Companies Are Cutting Digital Spend but Missing this Critical Step
by Egan Montgomery, on November 6, 2017
Digital marketing is broken. And the world's best companies are finally starting to figure it out.
Take JPMorgan Chase, for example. Last March they removed 395,000 out of 400,000 websites from their display marketing strategy and experienced no change in performance. That's a reduction of 98.75%. Here's a snapshot of the situation:
What was the problem?
JPMorgan saw their ads were popping up next to toxic, fake news websites. Chase knew this problem needed to be addressed.
What was the solution?
Chase immediately removed any website that was not resulting in any action beyond an impression. That narrowed it down to 12,000 websites. The marketing team at Chase then manually reviewed all 12,000 sites and produced a whitelist of just 5,000. Chase began running all of its display ads on this whitelist.
What was the result?
Chase experienced no change in results... but they forgot one major step.
Why does location matter in digital marketing?
So why even bother if the end result is no change? There are two important points.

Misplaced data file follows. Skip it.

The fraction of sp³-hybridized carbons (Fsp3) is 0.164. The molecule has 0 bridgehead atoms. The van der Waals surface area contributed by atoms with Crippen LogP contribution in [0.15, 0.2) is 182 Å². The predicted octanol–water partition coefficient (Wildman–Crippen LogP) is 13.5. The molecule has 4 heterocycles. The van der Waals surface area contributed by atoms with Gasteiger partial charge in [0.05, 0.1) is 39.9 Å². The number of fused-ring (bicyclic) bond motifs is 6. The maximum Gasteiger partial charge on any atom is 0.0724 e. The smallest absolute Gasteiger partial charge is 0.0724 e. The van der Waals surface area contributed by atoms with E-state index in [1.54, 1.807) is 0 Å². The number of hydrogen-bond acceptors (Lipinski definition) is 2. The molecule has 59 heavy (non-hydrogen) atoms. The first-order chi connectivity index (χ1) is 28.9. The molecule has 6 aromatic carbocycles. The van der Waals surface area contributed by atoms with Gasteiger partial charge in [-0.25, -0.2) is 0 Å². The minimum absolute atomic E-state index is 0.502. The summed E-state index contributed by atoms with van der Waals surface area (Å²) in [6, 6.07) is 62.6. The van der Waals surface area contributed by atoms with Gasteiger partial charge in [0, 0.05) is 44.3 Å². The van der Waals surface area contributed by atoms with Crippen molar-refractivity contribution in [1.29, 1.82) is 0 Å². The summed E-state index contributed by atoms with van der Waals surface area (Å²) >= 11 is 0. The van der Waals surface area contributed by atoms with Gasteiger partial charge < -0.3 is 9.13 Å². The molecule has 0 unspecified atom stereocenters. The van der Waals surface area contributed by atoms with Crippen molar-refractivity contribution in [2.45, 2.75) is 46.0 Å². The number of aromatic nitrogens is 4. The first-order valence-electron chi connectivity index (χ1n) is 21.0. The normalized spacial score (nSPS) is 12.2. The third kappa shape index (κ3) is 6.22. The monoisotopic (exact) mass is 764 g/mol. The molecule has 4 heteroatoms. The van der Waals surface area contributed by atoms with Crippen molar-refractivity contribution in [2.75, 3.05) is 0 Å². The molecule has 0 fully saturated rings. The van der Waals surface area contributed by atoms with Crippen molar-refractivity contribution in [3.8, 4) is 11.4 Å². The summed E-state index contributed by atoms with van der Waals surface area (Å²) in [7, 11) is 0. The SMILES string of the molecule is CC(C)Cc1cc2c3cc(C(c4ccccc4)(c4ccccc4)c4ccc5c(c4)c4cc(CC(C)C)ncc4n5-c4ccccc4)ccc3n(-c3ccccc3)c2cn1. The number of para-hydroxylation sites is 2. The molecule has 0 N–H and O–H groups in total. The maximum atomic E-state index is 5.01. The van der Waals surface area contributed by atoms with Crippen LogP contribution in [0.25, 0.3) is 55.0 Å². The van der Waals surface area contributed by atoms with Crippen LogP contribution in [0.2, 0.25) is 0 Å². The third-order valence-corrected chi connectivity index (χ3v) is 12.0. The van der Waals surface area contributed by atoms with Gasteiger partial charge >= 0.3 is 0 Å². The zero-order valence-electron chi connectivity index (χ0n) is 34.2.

- Chase was able to mitigate the risk of their brand being associated with toxic sites, including fake news
- Chase missed one critical step. And that was determining which websites are the most powerful in terms of qualified traffic and conversions.
The internet is a massive ecosystem of connected traffic sources. Each source is a node in the ecosystem, and users flow between these nodes over time. In the context of qualified traffic (traffic that will convert), the power of the node is equal to not only the amount of traffic that flows through it, but also the relevancy of that traffic as it relates to a specific brand.
For Chase, they might have a massive traffic source like CNN.com that passes large quantities of traffic through it. But they might see far more actual conversions from a medium-sized personal finance blog. Thus, in the eyes of Chase, the medium personal finance blog is more powerful than CNN.com.
Chase was successful in reducing the websites that were potentially damaging to their brand or that had no impact on performance. Where they fell short was identifying the most powerful websites that would increase overall traffic to Chase.com and ultimately convert paying customers.
This is not just difficult for a human to do - it is impossible. It takes an understanding of a brand's entire competitive digital ecosystem to know quantifiably where the most powerful sources are. Only sophisticated AI solutions like DemandJump can cut through noise and deliver the most powerful sources, prioritized in order.